The Obama administration wants a
federal appeals court to dismiss a case which declared “Don't Ask,
Don't Tell” unconstitutional, gay
The legal challenge to the policy was
filed by gay GOP group Log Cabin Republicans.
Last September, U.S. District Judge
Virginia A. Phillips ruled that the law which bans gay and bisexual
troops from serving openly is unconstitutional. The government
appealed the ruling and the 9th U.S. Circuit Court of
Appeals in San Francisco put the ruling on hold as it considers the
In December, Congress approved and
President Barack Obama signed into law a bill that repeals “Don't
Ask, Don't Tell” and the policy is set to expire on September 20.
On Thursday, lawyers for the Department
of Justice urged the three-judge panel to vacate Phillips' ruling.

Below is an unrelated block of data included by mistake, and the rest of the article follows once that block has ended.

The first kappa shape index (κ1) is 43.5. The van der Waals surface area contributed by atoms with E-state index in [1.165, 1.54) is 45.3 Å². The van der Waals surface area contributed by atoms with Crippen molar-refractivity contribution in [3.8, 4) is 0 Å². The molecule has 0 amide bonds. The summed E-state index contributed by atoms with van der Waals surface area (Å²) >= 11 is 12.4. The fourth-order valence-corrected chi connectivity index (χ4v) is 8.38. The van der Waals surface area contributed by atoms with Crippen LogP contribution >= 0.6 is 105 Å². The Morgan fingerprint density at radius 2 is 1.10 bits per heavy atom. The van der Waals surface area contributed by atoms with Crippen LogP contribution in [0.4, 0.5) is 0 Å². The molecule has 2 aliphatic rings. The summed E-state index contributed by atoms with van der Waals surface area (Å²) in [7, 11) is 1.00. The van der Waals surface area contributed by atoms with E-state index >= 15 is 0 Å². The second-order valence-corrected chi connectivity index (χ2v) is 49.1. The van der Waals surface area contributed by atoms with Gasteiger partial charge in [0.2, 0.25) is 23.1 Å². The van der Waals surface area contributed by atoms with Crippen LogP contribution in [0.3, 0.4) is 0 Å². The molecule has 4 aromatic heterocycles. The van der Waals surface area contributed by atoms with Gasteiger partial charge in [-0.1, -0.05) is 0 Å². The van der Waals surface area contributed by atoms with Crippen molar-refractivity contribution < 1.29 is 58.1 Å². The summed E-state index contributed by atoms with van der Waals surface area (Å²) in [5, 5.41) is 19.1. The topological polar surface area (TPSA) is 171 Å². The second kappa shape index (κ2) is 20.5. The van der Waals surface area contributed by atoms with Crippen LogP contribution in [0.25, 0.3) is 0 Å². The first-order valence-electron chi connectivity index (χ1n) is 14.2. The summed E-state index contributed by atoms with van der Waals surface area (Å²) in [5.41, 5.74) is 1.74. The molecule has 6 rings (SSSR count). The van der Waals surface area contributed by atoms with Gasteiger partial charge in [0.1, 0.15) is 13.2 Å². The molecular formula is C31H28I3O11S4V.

“And that's exactly what should
happen when a case becomes moot on appeal,” Lawyer Henry Whitaker
Lawyers for the plaintiffs argued
against the motion, saying a vacated ruling would allow the
government to reintroduce the policy at a later date.
“If this case does not go forward on
the merits and if you do not affirm it on the merits, the government
will be completely unconstrained in its ability to again ban gay
service in the military,” said Dan Woods, an attorney for Log Cabin
The DOJ also reiterated its argument
that DADT, as of Thursday, is constitutional. “We have continued
to defend the constitutionality of the statute. And, again, it is
very well established that the court applies the law as it now exits.
And we have defended the constitutionality of the statute, as it is
today. Whatever the current law is, your honors, we have defended
it,” Whitaker said.